No more assuming that just because something works well in, say, Sweden, that it will work equally well in the US, France, Mexico, Singapore, Poland, or Uganda.
One size fits all may work great in the garment industry, but it sure as shittin' don't work worth a tinker's damn in politics, economics, or in making a society that works for the benefit of all of its people.
Well, here I've gone and done it again. Opened up another can of worms, haven't I???
You bet I have.
This time, am not sorry I have, as there really needs to be some kind of active debate going on in this country that isn't just driven by politicos, pundits, think-tank intellectuals, academics and the like.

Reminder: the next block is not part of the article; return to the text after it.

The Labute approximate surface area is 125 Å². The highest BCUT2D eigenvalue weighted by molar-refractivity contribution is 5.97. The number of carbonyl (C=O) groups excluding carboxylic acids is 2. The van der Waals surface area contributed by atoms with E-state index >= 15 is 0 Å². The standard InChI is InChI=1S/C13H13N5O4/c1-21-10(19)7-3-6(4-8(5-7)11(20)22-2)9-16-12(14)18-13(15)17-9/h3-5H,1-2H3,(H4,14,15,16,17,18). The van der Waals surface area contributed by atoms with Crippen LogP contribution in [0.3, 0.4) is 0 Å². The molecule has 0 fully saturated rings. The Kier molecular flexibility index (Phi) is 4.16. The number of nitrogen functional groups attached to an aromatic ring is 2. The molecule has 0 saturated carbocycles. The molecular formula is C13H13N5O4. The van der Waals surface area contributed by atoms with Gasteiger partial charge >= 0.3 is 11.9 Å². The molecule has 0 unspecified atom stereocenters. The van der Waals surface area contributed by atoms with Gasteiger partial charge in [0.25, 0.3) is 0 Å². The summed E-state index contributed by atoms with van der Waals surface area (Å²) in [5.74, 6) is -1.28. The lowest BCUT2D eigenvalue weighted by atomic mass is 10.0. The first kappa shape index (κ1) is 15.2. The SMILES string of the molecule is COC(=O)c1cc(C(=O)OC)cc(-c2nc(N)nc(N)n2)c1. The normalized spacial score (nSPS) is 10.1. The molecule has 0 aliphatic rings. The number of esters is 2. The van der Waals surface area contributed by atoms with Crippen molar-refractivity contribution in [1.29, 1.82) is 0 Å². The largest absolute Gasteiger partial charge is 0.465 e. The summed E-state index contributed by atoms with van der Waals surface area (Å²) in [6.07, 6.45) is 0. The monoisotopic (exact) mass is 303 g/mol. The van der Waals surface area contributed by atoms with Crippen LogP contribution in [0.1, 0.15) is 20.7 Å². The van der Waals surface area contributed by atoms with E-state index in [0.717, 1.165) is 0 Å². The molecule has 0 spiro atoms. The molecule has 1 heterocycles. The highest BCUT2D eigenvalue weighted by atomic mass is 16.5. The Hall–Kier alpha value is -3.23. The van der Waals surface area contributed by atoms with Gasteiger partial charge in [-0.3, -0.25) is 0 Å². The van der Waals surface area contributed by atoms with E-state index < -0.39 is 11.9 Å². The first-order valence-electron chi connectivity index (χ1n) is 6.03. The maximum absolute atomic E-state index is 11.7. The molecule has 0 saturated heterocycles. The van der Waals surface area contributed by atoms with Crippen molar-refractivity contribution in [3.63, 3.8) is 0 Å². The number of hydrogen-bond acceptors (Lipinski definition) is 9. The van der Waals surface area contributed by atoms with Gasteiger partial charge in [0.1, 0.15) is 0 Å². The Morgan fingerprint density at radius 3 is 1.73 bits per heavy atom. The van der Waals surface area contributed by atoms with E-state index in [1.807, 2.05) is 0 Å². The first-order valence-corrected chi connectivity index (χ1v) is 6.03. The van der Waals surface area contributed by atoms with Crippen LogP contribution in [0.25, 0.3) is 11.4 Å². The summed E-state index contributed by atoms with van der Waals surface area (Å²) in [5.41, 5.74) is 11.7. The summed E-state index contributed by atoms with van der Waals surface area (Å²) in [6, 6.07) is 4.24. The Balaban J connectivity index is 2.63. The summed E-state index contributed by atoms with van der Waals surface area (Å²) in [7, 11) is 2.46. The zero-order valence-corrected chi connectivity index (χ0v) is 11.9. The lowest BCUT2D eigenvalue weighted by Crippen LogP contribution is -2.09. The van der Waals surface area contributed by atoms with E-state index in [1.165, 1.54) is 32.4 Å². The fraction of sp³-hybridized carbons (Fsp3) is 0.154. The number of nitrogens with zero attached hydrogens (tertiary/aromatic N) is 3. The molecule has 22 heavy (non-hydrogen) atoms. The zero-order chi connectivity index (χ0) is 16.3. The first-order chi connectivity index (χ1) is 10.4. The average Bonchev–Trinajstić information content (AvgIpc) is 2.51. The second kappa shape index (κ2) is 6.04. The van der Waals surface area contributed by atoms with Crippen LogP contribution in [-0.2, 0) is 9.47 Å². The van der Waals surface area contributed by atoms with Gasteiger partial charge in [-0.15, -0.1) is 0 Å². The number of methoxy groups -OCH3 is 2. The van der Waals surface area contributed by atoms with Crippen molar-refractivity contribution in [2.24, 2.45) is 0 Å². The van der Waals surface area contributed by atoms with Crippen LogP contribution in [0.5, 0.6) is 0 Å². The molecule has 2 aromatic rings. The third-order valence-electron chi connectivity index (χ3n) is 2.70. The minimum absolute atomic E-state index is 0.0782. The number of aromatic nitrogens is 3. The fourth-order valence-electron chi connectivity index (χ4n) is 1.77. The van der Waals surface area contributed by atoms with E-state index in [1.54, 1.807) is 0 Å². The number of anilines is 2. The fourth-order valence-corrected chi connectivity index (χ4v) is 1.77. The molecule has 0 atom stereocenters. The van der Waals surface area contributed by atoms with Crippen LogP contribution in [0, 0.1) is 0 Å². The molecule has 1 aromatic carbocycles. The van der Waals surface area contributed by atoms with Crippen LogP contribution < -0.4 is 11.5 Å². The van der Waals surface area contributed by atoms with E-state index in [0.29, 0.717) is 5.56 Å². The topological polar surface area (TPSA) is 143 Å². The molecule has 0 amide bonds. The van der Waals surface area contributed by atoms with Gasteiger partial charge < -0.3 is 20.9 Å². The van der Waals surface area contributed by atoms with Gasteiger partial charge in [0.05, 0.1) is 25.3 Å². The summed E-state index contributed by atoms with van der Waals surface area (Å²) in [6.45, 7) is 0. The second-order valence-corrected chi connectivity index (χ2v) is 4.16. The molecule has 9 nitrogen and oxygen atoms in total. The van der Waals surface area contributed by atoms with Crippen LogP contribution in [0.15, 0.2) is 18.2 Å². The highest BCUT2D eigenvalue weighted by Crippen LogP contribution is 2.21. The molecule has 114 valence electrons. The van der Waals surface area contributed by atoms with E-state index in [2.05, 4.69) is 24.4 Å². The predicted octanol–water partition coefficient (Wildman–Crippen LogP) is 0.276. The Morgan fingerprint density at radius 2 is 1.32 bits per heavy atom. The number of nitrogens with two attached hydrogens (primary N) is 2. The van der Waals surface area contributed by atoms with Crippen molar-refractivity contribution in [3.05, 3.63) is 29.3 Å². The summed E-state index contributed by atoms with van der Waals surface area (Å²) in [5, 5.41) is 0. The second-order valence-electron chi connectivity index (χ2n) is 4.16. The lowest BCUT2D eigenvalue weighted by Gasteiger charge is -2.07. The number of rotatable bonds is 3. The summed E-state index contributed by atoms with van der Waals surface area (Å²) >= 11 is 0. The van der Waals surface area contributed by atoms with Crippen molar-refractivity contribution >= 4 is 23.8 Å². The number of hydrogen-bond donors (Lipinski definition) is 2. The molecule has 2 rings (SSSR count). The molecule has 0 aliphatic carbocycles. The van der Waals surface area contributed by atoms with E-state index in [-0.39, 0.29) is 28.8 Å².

They have their places, don't get me wrong, but they don't generally have to feel the impacts of their policy debates, policies and policy implementations on the ground level.
You, I, and a lotta other people whom neither of us will ever even meet, much less get to know, will and do, every single day.
Be seeing you.